Issue #1173 Nov. 14, 2017
Publisher: Joan Stewart
“Tips, Tricks and Tools for Free Publicity”
In This Issue
- Facebook Live Cheat Sheet
- How to Know if You Need a Publicist
- How to Give a TEDx Talk
- Hound Video of the Week
This Week in the Hound House:
I’m scrambling to clear the yard of all the garden art, plant stands and pots before the first snowfall. Usually, I’m racing around at last minute, while the flakes are flying, trying to pack everything into the shed for the winter before I have to dig out the snow blower.
1. Facebook Live Cheat Sheet
Facebook Live remains one of the easiest ways to create video.
You have the advantage of live streaming, and you can share the recording on the social media sites, including YouTube which pulls traffic like a magnet. And you don’t need a lot of fancy equipment.
But as Facebook Live becomes more popular, competition for viewers will continue to heat up, with a greater bigger emphasis on quality.
Facebook expert Mari Smith has compiled a nifty PDF cheat sheet that lists all the gear she uses for her Facebook Live videos, and those she produces in her studio. It lists her recommendations for lighting, microphones and cameras. Each section is split into mobile and studio. That is, gear you use with your smartphone for professional video on the go, and more stationary gear for your in-home studio.
To do: Read her cheat sheet , even if you want to do only Facebook Live and bypass video production in a studio.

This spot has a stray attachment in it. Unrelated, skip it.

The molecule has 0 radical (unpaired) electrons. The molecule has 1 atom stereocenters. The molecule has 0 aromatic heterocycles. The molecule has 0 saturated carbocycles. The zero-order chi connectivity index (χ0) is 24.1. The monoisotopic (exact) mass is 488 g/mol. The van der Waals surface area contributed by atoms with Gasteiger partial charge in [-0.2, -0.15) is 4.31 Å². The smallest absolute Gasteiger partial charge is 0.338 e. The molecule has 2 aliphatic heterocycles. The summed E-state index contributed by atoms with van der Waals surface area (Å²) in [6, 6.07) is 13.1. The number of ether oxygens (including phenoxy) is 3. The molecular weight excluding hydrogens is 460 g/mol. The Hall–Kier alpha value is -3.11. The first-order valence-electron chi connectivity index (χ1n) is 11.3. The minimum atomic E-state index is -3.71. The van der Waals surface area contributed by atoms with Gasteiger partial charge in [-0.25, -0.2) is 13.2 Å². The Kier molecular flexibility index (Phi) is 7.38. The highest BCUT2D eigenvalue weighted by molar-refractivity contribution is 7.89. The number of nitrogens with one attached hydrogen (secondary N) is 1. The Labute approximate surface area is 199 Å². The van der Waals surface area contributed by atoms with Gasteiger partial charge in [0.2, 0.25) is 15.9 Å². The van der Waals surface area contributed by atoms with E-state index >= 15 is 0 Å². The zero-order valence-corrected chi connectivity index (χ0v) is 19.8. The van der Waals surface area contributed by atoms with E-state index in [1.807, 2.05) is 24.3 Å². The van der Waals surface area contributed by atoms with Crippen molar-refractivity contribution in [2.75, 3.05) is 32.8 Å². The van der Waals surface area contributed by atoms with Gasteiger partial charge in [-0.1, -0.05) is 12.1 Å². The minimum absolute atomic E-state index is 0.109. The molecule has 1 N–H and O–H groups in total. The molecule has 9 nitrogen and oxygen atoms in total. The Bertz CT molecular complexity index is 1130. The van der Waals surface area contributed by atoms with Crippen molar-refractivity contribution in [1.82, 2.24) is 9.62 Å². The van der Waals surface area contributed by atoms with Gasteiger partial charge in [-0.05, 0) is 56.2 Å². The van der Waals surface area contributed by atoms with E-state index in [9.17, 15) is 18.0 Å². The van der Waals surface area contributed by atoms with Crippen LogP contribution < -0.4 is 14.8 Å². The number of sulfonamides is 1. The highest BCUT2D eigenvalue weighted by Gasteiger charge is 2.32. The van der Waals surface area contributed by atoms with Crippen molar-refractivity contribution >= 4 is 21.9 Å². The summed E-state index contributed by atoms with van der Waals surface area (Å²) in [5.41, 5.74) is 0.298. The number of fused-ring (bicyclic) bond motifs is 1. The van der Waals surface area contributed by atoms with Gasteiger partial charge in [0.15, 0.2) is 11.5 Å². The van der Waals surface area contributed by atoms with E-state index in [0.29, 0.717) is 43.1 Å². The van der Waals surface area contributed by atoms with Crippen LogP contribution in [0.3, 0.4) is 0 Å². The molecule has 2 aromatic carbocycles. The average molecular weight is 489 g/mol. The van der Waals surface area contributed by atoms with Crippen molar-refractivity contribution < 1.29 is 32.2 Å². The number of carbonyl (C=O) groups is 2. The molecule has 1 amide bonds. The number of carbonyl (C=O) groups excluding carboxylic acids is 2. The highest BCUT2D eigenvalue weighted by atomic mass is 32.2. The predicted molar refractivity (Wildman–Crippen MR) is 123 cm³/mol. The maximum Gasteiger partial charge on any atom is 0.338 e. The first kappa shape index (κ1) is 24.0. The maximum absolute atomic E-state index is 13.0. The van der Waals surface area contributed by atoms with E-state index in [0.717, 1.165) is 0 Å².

2. How to Know if You Need a Publicist
During a consulting session yesterday, a client who’s new to pitching the media asked if hiring a publicist will increase the chances that the media will cover his story.
In other words, would the media rather hear from a publicist, or from someone like you?
My answer: The media will welcome a succinct, compelling story idea, regardless of who’s pitching it.
The best publicists have a golden list of media contacts. They can help you identify story ideas you might not recognize. They know how to follow journalists on social media and start building the relationship long before they email a tantalizing pitch. They also know how to follow up without being a pest.
Problem is, lousy publicists infect the PR world.
If you can afford to hire a publicist who has a track record of success, you’re lucky. If you can’t, you can still be a Publicity Hound extraordinaire.
To do: Keep reading these tips twice a week. Subscribe to my blog where you’ll find helpful advice like “How to Know When You Need to Hire a Publicist.” And if you can’t afford one, Rent My Brain and let me help.
3. How to Give a TEDx Talk
Two big advantages of giving a TEDx Talk
- The recording is available on YouTube, and it isn’t uncommon for hundreds of thousands of people to view it.
- Delivering these prestigious programs gives you immense credibility.
Two big disadvantages:
- Most TEDx organizers are flooded with applications from far more would-be speakers than they can accept. Many only accept those based on very narrow criteria, such as being associated with a given university.
- The quality of the video varies dramatically depending on the organizer.
My friend Steve Harrison and his team have helped 19 of his clients land TEDx talks in the last few years. They’ve learned an enormous amount in the process, and they’ll be sharing some of that wisdom in a live web class tomorrow, Wednesday.
To do: Join Steve’s free training on “How to Land a TEDx Talk (and Other Tips for Becoming a Successful Speaker)” Nov. 15 at your choice of times: 2 or 7 p.m. Eastern. Register using this affiliate link.
4. Hound Video of the Week
Meet 11-year-old Bella who weighs only 43 pounds, and George, her really Great Dane who weighs three times more than she does and helped her walk again. She suffers from a rare genetic condition that affects her bones and limits her mobility.